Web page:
December 3, 2023 | Doug Sauder
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“King Xerxes imposed tribute throughout the empire, to its distant shores. And all his acts of power and might, together with a full account of the greatness of Mordecai, whom the king had promoted, are they not written in the book of the annals of the kings of Media and Persia? Mordecai the Jew was second in rank to King Xerxes, preeminent among the Jews, and held in high esteem by his many fellow Jews, because he worked for the good of his people and spoke up for the welfare of all the Jews.”—Esther 10:1–3 (NIV)
The Book of Esther ends where it began: with a feast and letters being sent out across the empire of King Xerxes. You could say the story has come full circle and, in fact, that’s by design.
The authors of the Bible often used a literary technique known as a chiastic structure. This method of storytelling is characterized by words or themes in the beginning of a passage that are presented in reverse order in the second half, like a mirror image with a turning point in the midpoint of the story that made it memorable.
To break it down into its simplest terms, chiasms in the Bible often follow a simple A-B-C-C’-B’-A’ pattern that we can use to summarize Jesus’ teaching on money in Matthew 6:24, for example, which might look something like this, according to the website, Compelling Truth:
A No one can serve two masters,
B for either he will hate the one
C and love the other,
C’ or he will be devoted to the one
B’ and despise the other.
A’ You cannot serve God and money.
This is true of the entire Book of Esther as well, which follows a more complex sequence of events but still replicates the chiastic pattern. There’s not enough space here to give you the full picture, but if you recall from earlier readings:
Do you see the pattern? If so, you’re getting a glimpse into the beauty of God’s design and redemptive plan for His people. In fact, The Gospel Coalition notes that you could summarize the entire message of salvation in the Bible with another simple chiasm:
And at the center of the entire Bible is the ultimate turning point in God’s story: the crucifixion, death, and resurrection of Jesus. Everything before it—from Genesis to the Prophets—spoke of His coming; and everything after—from the Gospels to Revelation—speak of His victory and second coming. Everything we hope for hinges on it because Jesus is the central figure in all of human history, because “from Him and through Him and for Him area all things. To him be the glory forever! Amen” (Romans 11:36 NIV).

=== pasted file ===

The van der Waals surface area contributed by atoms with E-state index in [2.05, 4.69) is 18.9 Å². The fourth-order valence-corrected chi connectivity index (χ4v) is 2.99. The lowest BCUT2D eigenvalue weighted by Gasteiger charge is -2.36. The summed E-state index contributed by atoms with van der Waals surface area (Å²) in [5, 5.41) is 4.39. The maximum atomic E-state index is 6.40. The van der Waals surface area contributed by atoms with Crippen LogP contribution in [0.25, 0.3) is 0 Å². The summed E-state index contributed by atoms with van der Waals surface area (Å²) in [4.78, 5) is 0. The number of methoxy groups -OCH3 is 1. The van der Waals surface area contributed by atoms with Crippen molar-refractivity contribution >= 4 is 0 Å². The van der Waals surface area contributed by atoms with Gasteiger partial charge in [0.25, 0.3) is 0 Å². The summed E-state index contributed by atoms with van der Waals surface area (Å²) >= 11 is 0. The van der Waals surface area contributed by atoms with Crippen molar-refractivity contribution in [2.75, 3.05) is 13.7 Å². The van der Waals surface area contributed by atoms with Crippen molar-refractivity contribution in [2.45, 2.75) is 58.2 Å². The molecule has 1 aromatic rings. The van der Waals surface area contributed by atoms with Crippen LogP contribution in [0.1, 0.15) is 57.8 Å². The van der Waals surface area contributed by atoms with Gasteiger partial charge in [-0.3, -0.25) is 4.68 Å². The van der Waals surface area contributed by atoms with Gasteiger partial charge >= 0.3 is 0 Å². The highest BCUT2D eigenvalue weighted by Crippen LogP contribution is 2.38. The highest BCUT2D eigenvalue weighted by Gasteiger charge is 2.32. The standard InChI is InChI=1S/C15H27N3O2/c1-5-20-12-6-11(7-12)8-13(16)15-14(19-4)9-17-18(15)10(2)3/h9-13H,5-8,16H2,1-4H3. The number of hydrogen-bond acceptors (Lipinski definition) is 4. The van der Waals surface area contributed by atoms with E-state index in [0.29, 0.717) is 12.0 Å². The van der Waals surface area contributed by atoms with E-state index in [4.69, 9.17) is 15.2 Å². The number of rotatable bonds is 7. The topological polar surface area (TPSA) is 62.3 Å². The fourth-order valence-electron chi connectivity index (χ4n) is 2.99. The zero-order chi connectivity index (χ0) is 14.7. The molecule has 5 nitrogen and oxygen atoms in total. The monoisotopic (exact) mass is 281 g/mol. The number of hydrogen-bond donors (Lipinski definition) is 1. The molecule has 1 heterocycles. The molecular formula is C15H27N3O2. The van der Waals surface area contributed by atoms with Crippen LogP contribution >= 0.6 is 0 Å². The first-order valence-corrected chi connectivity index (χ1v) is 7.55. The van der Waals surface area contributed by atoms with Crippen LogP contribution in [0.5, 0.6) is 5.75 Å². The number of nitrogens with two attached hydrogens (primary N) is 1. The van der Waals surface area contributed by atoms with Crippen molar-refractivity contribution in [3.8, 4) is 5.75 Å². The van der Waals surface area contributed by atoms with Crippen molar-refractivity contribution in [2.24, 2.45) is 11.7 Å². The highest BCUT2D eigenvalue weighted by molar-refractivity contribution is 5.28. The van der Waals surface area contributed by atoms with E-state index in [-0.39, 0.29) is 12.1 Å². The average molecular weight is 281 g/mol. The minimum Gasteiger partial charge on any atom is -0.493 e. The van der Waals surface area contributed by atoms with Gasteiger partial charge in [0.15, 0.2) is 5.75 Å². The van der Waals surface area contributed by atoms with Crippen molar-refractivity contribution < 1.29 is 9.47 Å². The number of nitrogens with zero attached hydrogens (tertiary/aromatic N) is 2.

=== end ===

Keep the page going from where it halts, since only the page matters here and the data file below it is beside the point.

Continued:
As we close the Book of Esther, note that it ends with a feast where it began. It’s a foreshadowing of the Wedding Feast of the Lamb we’ll be part of in heaven one day. And just as God created the heavens and the earth in Genesis, He will also recreate a new heaven and a new earth where He will dwell among us (Revelation 21:1-4).
Beloved, we are coming full circle; He is coming soon for His bride! Are you ready?
Pause: Take a moment to appreciate the intricate details of God’s Word. Why do you think He inspired the authors of the Bible to use literary devices like the chiastic structure? How does it change the way you view Scripture?
Practice: See if you can spot the chiastic patterns in the story of Noah and the Flood (Genesis 6–9) or the story of Abraham (Genesis 17).
Pray: Heavenly Father, thank You for Your Word; Your Word is truth! Show me how Your redemptive plan is unfolding not only for me, personally, but also for Your people. Thank You for sending Jesus! Prepare me for His return today. Amen.
Rob Nieminen is a seasoned writer and editor who has written devotionals for Calvary since 2015. He holds a Bachelor of Arts in English Literature from Palm Beach Atlantic University in West Palm Beach, FL. He serves in the Worship Ministry at Calvary Boynton Beach and is an avid reader, an erratic golfer, and an aspiring photographer who loves to cook and spend time with his family.